Overseas borrowing to the rescue of cash-strapped non-banking entities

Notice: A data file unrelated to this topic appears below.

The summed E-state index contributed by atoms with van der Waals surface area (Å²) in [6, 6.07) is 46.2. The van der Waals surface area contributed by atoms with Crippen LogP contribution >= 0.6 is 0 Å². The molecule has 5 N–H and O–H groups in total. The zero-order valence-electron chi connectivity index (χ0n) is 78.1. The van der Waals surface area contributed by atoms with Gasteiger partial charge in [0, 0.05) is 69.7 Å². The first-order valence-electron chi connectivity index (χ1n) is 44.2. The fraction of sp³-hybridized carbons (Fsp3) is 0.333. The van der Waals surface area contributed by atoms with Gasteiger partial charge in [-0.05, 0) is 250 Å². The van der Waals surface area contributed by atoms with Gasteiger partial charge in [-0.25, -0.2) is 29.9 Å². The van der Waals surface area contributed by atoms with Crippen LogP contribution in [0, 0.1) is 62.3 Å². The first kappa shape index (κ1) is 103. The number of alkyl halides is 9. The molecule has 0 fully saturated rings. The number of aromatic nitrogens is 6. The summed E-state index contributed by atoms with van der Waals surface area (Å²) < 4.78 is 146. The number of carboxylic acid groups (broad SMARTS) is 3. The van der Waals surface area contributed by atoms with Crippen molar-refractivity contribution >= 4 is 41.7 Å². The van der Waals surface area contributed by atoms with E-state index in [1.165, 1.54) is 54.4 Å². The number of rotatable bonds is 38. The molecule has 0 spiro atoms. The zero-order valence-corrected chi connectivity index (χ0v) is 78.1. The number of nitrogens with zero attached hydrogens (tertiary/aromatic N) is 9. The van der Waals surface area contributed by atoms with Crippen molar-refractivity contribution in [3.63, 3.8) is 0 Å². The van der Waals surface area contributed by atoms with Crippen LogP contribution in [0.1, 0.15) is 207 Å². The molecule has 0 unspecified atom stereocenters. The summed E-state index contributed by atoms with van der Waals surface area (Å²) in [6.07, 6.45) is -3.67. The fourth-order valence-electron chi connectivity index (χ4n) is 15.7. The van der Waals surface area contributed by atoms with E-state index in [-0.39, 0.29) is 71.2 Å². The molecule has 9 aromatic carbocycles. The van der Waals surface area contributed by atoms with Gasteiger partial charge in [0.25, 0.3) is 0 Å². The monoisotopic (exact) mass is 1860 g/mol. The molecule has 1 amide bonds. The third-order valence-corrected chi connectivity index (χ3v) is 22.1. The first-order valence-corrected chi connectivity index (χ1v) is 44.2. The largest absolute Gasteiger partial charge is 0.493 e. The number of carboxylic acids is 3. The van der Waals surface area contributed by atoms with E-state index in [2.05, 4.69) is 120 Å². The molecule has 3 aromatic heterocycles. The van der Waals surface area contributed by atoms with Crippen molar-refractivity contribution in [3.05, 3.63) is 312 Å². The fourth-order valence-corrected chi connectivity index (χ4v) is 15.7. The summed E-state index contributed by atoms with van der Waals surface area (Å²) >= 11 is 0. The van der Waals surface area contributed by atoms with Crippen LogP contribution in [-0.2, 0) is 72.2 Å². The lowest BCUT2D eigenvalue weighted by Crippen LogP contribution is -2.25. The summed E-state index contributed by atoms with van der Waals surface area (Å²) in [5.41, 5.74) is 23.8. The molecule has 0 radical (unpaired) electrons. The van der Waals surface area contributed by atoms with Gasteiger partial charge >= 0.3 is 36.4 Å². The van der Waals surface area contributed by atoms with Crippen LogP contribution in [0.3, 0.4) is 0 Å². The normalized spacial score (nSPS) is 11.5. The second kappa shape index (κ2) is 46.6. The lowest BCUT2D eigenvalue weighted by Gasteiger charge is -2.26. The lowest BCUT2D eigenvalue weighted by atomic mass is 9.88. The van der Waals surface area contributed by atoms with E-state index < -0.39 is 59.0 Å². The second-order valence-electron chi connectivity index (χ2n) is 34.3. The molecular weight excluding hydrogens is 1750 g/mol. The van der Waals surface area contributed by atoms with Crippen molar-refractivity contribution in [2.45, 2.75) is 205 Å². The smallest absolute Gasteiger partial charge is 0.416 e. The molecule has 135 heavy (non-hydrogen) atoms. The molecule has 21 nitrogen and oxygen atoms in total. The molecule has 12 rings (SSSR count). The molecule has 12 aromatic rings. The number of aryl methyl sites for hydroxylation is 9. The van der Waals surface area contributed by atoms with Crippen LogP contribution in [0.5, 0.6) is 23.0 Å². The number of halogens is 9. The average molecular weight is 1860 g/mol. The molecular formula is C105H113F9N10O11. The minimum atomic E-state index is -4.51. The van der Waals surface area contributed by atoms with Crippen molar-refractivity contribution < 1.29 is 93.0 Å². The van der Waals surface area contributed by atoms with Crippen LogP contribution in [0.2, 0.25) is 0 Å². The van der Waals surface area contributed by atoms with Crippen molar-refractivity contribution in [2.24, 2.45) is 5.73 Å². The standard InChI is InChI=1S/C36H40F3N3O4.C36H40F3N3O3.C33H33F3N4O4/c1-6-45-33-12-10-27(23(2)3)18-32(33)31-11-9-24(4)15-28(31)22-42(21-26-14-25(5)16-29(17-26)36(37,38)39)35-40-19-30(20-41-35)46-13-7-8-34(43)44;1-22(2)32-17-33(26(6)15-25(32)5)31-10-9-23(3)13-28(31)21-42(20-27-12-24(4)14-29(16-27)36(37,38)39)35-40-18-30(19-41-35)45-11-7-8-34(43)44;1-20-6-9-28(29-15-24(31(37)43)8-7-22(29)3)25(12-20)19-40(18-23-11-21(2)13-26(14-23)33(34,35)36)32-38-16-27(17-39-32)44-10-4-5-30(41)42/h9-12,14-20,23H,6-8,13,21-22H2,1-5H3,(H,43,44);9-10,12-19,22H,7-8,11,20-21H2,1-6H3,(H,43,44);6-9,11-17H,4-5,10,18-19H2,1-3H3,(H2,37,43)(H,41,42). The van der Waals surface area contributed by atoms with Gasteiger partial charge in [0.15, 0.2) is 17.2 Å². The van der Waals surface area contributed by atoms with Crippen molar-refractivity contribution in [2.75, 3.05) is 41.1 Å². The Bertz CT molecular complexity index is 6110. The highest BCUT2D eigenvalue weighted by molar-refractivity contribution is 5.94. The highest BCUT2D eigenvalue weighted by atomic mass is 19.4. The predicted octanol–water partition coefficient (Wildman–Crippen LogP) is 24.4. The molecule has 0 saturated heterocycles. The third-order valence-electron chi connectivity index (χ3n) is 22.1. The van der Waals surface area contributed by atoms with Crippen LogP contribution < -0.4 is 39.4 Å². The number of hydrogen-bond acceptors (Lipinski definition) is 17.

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When one door shuts, another opens. This could not be more appropriate for India’s non-banking finance sector. But in this case, when one source of funding is shutting down, it’s not just one but many other sources have opened up.India’s non-banking financial sector was hit by the liquidity crisis post IL&FS default in August 2018. While the liquidity scenario has since improved, risk-aversion in lending to the sector persists, at least in the domestic debt market dominated by mutual funds and insurance companies.“Post IL&FS (crisis), there has been a risk aversion in the debt capital market. Investment by mutual funds in the debt market of NBFCs has come down in the last 15 months,” said Krishnan Sitaraman, Senior Director, CRISIL Ratings. According to SEBI data, mutual fund investment in the commercial paper (CPs) of NBFCs nearly halved to ₹72,542 crore as on January 2020 from ₹144,221 crore in August 2018. Similarly, investment in corporate debt (including floating rate bonds, NCDs and others) fell to ₹95,782 crore from ₹104,378 crore during the same period.“Non-banking finance companies (NBFCs) and housing finance companies (HFCs) are trying to find alternative funding sources to bridge that (liquidity) gap,” said Sitaraman. He also added that NBFCs and HFCs have identified securitisation, external commercial borrowings (ECBs), masala bonds, dollar bonds and retail bonds as some of the alternative sources of borrowing.SecuritisationWhile securitisationas a source of borrowinghas grown exponentially on the domestic front, overseas borrowing through off-shore loans and bond issuance are touching record levels. According to the Reserve Bank of India (RBI) data, financial services companies collectively raised ECBs worth $14.35 billion in the first three quarters of the current fiscal. This is 34 per cent more than $10.68 billion raised by the sector in the whole of FY19.A multi-pronged issueRajat Bahl, Chief Analytical Officer of Brickwork Ratings says the liquidity issue in the NBFC sector is a multi-pronged one.On one hand, the government pushes banks to lend more to NBFCs, leading to breach in their exposure limits, while on the other, the RBI’sframework for large exposure has increased the bank’s capital requirement if they lend to large corporates on an incremental basis. This has forced banks to cut their exposure to large corporates and NBFCs.“The idea of the RBI and government was that all these large corporates should move to the bond market to use the capital market more rather than depending on banks,” said Bahl, adding that the bond market was also frozen, so they were not able to lend to NBFCs.“Earlier, ECBs were taken because they were cheaper. Now that arbitrage is gone. It is now the availability of ECBs versus non-availability of domestic bonds,” he added.Of the $14.35 billion raised by the financial services companies, the share of NBFCs stood at $12.35 billion while HFCs raised $1.89 billion. Microfinance companies doubled their overseas borrowing at $113 million.“I see the overseas borrowing to continue, but the extent and growth will depend on how the domestic funding avenues pick up,” said CRISIL’s Sitaraman.

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